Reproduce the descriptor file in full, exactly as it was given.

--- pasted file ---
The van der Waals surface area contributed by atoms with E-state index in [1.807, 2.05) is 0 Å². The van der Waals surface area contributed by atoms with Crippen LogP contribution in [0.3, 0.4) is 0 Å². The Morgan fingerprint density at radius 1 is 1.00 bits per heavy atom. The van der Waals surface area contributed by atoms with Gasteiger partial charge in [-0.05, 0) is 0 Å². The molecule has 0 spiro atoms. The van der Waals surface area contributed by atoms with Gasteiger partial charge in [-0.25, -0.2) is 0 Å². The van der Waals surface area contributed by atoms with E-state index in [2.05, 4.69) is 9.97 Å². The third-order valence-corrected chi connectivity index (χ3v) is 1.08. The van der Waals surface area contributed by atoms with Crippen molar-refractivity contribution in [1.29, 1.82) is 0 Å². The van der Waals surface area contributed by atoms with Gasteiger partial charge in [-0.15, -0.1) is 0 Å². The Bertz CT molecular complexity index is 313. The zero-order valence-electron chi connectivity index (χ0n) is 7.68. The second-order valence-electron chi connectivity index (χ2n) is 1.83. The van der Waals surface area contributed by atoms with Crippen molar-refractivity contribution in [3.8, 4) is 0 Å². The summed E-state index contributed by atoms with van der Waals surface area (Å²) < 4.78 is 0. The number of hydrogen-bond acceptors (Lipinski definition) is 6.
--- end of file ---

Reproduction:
The van der Waals surface area contributed by atoms with E-state index in [1.807, 2.05) is 0 Å². The van der Waals surface area contributed by atoms with Crippen LogP contribution in [0.3, 0.4) is 0 Å². The Morgan fingerprint density at radius 1 is 1.00 bits per heavy atom. The van der Waals surface area contributed by atoms with Gasteiger partial charge in [-0.05, 0) is 0 Å². The molecule has 0 spiro atoms. The van der Waals surface area contributed by atoms with Gasteiger partial charge in [-0.25, -0.2) is 0 Å². The van der Waals surface area contributed by atoms with E-state index in [2.05, 4.69) is 9.97 Å². The third-order valence-corrected chi connectivity index (χ3v) is 1.08. The van der Waals surface area contributed by atoms with Crippen molar-refractivity contribution in [1.29, 1.82) is 0 Å². The van der Waals surface area contributed by atoms with Gasteiger partial charge in [-0.15, -0.1) is 0 Å². The Bertz CT molecular complexity index is 313. The zero-order valence-electron chi connectivity index (χ0n) is 7.68. The second-order valence-electron chi connectivity index (χ2n) is 1.83. The van der Waals surface area contributed by atoms with Crippen molar-refractivity contribution in [3.8, 4) is 0 Å². The summed E-state index contributed by atoms with van der Waals surface area (Å²) < 4.78 is 0. The number of hydrogen-bond acceptors (Lipinski definition) is 6.